The legend of the birth of Shintoism. In Fourth Century Japan, the Emperor Keikoh's son Ouso expects to succeed his father on the throne, but Otomo, the Emperor's vassal, prefers Ouso's ...
See full summary »
A librarian is subject to a scientific experiment which goes wrong and transforms him into 'The Human Vapour'. He uses his new ability to rob banks to fund the career of his girlfriend, a ... See full summary »
During WWII, a human heart taken from a certain lab in Europe (Dr. Frankenstein's) is kept in a Japanese lab, when it gets exposed to the radiation of the bombing of Hiroshima. The heart ... See full summary »
After killing his brother, Prince Yamato is banished from his father's kingdom until he can bring his dangerous powers under control. On his journey, he meets and joins with the magical ... See full summary »
When a narcotics deal goes sour and a suspect disappears, leaving only his clothes, Tokyo police question his wife and stake out the nightclub where she works. His disappearance stumps the ... See full summary »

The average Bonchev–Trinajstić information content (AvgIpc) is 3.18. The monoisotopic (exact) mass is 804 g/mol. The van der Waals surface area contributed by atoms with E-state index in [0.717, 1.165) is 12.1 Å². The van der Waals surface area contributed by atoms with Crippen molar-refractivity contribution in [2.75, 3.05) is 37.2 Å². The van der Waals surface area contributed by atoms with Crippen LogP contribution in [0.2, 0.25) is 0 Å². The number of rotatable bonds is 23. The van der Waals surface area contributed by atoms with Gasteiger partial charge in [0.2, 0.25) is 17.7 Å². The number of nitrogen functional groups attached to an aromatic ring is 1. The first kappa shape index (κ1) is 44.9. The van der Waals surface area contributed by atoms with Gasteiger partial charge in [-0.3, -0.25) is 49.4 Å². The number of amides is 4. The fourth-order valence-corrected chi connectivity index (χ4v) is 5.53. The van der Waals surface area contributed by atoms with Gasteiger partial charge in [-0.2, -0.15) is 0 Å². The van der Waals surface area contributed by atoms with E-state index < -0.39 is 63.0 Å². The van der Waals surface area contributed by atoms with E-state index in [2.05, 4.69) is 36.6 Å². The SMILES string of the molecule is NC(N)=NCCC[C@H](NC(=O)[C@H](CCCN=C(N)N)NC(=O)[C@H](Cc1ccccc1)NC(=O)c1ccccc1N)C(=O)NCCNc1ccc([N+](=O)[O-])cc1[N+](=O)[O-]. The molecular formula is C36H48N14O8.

Sukezaemon, a pirate, is shipwrecked in a strange corner of the world. With his companion, a wizard named Sennin, Sukezaemon becomes entangled in a plot by the evil premier to succeed the dying King Raksha.
The legend of the birth of Shintoism. In Fourth Century Japan, the Emperor Keikoh's son Ouso expects to succeed his father on the throne, but Otomo, the Emperor's vassal, prefers Ouso's stepbrother Waka, and conspires to have Ouso die on a dangerous mission he has contrived. But Ouso prevails in the mission and returns to his father's castle under a new name, Prince Yamato Takeru. Otomo plots to have the Prince sent into even greater danger, but Otomo is unaware that the gods have favored the Prince and the outcome is far from what any of them expected.Written by
Jim Beaver <email@example.com>
Prince Yamato Takeru:
When he sent me to fight Kumaso, he only gave me a few men. And now I just came back, and he sends me to fight in the East! He loves my brothers more than me! He wants me to die!
See more »
An epic three-hour long film about the birth of Japan.
The Japanese equivalent of 1956's The Ten Comandments. A lot of this features nomads wondering around in a desert on camels. Then there's Toshiro Mifune, who slays a hydra-esque dragon at the end. As usual, Toshiro Mifune is great. This is a great movie, with an excellent Ifukube score and Tsuburaya special effects but this is just too darn long and slow paced, it's really a chore to sit through. I still recommend it though.
8 of 14 people found this review helpful.
Was this review helpful to you?
| Report this